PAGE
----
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A Beautiful Mind Incorrect Maths?

Date: 04/22/2002 at 00:33:45
From: Kerry Cue
Subject: A Beautiful Mind incorrect Maths?

Dear Dr Maths,

I am a journalist working for the Herald Sun, Melbourne, Australia. 
This is Australia's largest circulation newspaper. But I was a maths 
teacher for 10 years.

Problem: In all publicity shots for "A Beautiful Mind" there is a 
picture of Russell Crowe looking through a window covered in Maths. 
Usually on his forehead is the statement

   0 less than pi less than one

You will find this statement (or Domain definition) on the official 
Web page, .

I have published in the paper that this is wrong. A reader disagrees.
Can this statement ever be true?

Kerry Cue

Date: 04/22/2002 at 11:02:54
From: Doctor Ian
Subject: Re: A Beautiful Mind incorrect Maths?

Hi Kerry,

Note that sometimes 'pi' is the ratio of the circumference of a circle 
to its diameter; and sometimes 'pi' is just a variable that stands for 
something else, usually something beginning with 'p': perimeter, 
probability, price, population, and so on. 

(Why would you do this? Mathematicians often use Greek letters for 
variables; also, if you have more than one quantity whose name begins 
with 'p', you can only use 'p' to represent one of them. Then you have 
to look around for other alternatives: the Greek pi, the Hebrew peh, 
the Russian equivalent, and so on.)

Without knowing the context in which the equation 

  0 < pi < 1
    -    -

appears, there is no way to say whether it's correct or not, for the 
same reason that you can't say whether

  0 < x < 1
    -   -
is correct or not, without knowing a lot more about the context in 
which the equation appears. 

(Note that just above the equation is another equation, in which pi is 
used as a subscript on another variable, which suggests that he's 
using pi as a variable, and not in its 'usual' sense.)

For what it's worth, even when pi _does_ represent the ratio of the 
circumference of a particular circle to its diameter, that ratio can 
depend on the shape of the space in which the circle appears. The 
following item from the Dr. Math archives

   Why is Pi a Constant? 

shows how that ratio for a particular circle can be equal to 2. If you 
move the circle farther towards the pole opposite the pole from which 
the radius is being measured, the circumference continues to shrink 
while the radius continues to grow. Thus, you can make the ratio as 
close to zero as you desire.  

So there are at least two ways in which the 'domain definition' 

  0 < pi < 1
    -    -

could be true: (1) It defines the range over which some variable whose 
name is 'pi' is defined; or (2) it defines a range of latitudes on a 
sphere for which the ratio of circumference to diameter for a circle 
centered at the north pole is between 0 and 1. 

But there are certainly lots of other ways in which it could be true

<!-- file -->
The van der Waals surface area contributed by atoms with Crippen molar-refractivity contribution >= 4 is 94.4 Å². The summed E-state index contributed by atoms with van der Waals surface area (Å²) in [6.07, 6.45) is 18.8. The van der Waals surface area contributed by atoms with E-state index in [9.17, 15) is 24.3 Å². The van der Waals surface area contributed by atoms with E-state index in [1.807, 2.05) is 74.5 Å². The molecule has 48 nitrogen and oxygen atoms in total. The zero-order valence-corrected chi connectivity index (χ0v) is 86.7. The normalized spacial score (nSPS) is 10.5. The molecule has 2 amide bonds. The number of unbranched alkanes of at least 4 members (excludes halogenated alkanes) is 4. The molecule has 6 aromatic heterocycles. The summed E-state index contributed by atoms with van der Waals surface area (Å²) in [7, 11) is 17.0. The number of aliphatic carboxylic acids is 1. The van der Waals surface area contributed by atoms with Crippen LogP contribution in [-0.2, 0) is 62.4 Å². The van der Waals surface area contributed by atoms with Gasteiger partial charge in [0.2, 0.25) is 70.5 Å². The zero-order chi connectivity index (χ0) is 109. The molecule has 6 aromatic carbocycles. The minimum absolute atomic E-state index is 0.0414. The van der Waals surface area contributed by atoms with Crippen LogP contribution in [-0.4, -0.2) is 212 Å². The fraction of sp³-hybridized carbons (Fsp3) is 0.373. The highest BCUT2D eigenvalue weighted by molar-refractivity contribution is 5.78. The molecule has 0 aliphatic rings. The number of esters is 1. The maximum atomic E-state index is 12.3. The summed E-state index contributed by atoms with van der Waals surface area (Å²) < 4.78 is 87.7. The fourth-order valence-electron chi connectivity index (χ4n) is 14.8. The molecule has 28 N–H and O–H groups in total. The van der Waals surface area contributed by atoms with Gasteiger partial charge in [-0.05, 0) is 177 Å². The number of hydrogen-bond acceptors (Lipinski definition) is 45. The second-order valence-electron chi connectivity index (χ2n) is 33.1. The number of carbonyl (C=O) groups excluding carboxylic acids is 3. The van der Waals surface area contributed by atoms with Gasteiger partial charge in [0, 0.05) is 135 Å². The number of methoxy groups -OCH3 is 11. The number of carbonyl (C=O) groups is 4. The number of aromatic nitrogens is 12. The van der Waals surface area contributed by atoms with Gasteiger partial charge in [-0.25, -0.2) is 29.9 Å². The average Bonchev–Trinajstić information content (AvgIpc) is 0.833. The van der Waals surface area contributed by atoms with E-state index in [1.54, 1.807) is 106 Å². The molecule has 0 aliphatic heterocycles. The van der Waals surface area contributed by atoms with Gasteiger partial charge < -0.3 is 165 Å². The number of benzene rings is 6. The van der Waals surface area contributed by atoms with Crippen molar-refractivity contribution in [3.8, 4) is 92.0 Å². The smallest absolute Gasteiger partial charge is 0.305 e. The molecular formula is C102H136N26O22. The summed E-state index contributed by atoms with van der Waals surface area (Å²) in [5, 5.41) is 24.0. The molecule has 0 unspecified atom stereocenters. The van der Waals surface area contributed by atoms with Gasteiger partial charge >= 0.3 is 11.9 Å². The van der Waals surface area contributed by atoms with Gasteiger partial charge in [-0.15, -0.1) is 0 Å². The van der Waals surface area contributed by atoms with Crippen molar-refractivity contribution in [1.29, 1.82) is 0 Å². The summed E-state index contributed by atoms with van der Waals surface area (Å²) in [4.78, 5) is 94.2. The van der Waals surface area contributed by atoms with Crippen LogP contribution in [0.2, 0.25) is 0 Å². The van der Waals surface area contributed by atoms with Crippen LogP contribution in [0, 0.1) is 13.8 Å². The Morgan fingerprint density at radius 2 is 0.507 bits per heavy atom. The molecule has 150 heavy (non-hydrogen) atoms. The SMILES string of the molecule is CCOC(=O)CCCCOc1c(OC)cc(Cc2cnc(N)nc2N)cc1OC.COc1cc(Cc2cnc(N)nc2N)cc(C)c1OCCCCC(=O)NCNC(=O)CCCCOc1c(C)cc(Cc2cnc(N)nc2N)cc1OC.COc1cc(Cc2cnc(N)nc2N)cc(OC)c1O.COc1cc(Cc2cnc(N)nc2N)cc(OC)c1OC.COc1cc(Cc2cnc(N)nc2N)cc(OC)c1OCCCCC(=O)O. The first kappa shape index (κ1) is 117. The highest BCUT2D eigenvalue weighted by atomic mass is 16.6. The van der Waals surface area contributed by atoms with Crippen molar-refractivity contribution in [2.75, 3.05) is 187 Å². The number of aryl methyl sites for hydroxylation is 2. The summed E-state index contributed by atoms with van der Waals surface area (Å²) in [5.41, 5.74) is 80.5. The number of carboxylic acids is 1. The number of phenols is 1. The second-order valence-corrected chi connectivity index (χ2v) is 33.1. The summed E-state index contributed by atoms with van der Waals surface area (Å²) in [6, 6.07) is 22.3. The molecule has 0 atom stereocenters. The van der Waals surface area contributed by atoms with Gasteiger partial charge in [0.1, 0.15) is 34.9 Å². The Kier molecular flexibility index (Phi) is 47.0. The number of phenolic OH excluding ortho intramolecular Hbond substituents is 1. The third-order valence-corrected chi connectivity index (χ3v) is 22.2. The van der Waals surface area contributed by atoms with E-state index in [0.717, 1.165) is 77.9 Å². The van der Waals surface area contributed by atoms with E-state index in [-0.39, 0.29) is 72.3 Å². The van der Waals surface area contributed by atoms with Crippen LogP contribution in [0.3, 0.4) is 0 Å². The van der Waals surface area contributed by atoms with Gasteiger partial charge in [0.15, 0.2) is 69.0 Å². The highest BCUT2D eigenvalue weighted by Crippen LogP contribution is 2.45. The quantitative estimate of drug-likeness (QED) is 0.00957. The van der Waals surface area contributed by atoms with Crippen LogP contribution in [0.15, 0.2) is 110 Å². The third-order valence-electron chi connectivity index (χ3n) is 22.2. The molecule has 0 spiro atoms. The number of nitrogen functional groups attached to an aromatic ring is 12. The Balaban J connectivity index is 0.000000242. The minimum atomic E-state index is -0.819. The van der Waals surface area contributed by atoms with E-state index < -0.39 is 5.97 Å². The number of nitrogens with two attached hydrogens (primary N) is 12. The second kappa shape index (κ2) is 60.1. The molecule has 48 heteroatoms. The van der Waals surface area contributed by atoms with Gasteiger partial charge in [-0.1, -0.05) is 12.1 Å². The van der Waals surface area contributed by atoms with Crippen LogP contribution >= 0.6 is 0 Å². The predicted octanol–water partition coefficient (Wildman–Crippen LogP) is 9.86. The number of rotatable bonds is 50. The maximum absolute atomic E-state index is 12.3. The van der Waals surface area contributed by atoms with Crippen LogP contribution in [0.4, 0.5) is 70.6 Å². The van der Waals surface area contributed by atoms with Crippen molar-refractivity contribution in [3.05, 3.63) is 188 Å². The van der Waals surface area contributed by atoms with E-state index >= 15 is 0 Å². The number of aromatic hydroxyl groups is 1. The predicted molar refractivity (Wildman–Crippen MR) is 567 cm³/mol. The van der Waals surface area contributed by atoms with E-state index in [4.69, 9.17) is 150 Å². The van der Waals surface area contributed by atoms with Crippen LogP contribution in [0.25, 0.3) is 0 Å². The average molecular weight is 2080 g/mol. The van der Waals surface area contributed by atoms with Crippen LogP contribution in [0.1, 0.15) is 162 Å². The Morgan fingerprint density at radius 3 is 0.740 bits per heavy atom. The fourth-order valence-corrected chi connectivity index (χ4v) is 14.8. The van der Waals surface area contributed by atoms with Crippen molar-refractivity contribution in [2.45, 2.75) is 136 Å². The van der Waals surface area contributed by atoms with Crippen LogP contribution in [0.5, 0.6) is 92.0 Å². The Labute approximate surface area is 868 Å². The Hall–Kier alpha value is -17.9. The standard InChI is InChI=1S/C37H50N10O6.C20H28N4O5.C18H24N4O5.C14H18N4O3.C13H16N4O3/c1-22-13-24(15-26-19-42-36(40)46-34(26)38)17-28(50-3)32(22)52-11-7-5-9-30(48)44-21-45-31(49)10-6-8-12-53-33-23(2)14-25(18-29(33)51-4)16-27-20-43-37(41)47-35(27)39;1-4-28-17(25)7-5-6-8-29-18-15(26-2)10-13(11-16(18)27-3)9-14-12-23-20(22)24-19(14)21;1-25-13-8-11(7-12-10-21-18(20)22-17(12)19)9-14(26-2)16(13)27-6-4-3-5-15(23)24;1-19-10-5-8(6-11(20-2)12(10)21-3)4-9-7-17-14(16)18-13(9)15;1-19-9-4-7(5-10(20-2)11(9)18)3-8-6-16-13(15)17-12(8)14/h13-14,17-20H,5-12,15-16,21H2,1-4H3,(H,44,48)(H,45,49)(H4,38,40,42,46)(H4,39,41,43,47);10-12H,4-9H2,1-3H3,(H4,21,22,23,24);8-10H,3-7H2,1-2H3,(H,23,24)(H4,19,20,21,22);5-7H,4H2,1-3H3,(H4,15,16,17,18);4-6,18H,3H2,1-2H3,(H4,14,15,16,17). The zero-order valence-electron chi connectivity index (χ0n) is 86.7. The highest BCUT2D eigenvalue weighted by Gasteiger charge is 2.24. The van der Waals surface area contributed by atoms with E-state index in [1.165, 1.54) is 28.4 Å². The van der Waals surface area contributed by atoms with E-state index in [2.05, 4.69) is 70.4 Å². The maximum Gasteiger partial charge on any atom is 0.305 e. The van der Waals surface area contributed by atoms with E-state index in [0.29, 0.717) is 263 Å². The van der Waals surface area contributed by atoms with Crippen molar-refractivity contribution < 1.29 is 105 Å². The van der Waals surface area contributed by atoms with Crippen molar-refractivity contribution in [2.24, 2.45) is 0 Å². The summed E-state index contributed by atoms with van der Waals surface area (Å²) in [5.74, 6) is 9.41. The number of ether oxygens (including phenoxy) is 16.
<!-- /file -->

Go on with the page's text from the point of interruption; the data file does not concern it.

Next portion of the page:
as well. 

The moral of the story is that it's very difficult to write an 
equation that can't be true under _some_ circumstances - even if those 
circumstances make the equation useless. The same is true in English.  
A sentence like 

  President Bush is taller than President Lincoln.

is 'obviously' false... unless it's uttered, for example, by someone 
who is collecting figurines of American Presidents, and noting a fact 
that happens to be true of two objects in his collection.  

Does this help? 

- Doctor Ian, The Math Forum 

Date: 04/22/2002 at 19:54:14
From: Kerry Cue
Subject: A Beautiful Mind incorrect Maths?

Dear Dr Maths,

Many thanks for doing the hard work overnight while I slept soundly 
in my bed in Australia.

The answer that pi can be used as a variable solves the problem. As 
if there weren't enough letters in the Greek alphabet. Why couldn't 
they keep pi sacred? Is nothing sacred anymore?

I disagree about the circle and pole analogy. The radius of any line 
of latitude should be measured from the core of the earth.

I hope you had a Happy Pi Day on 3.14.

Thanks again.

Kerry Cue

Date: 04/22/2002 at 20:08:26
From: Doctor Ian
Subject: Re: A Beautiful Mind incorrect Maths?

Hi Kerry,

I'm glad I was able to help.  

The point of the circle and pole analogy is that if you're a 
two-dimensional being on the surface of a sphere, there _is_ no 'core' 
from which to measure anything. There is only the surface; so it is 
only possible to measure along the surface.

You look at it and think it's 'wrong' because you're living in three 
dimensions; but the people in the analogy are not. The trick is to 
imagine what might happen if you started trying to measure circles in 
a similarly curved space, in which you can only sense three dimensions 
out of four.  

If the idea still seems 'wrong' to you, may I suggest that you read 
the delightful little book _Flatland_?  You can find it online at 

It's partly math, and partly political satire. It will definitely 
stretch your mind a little. 

- Doctor Ian, The Math Forum 
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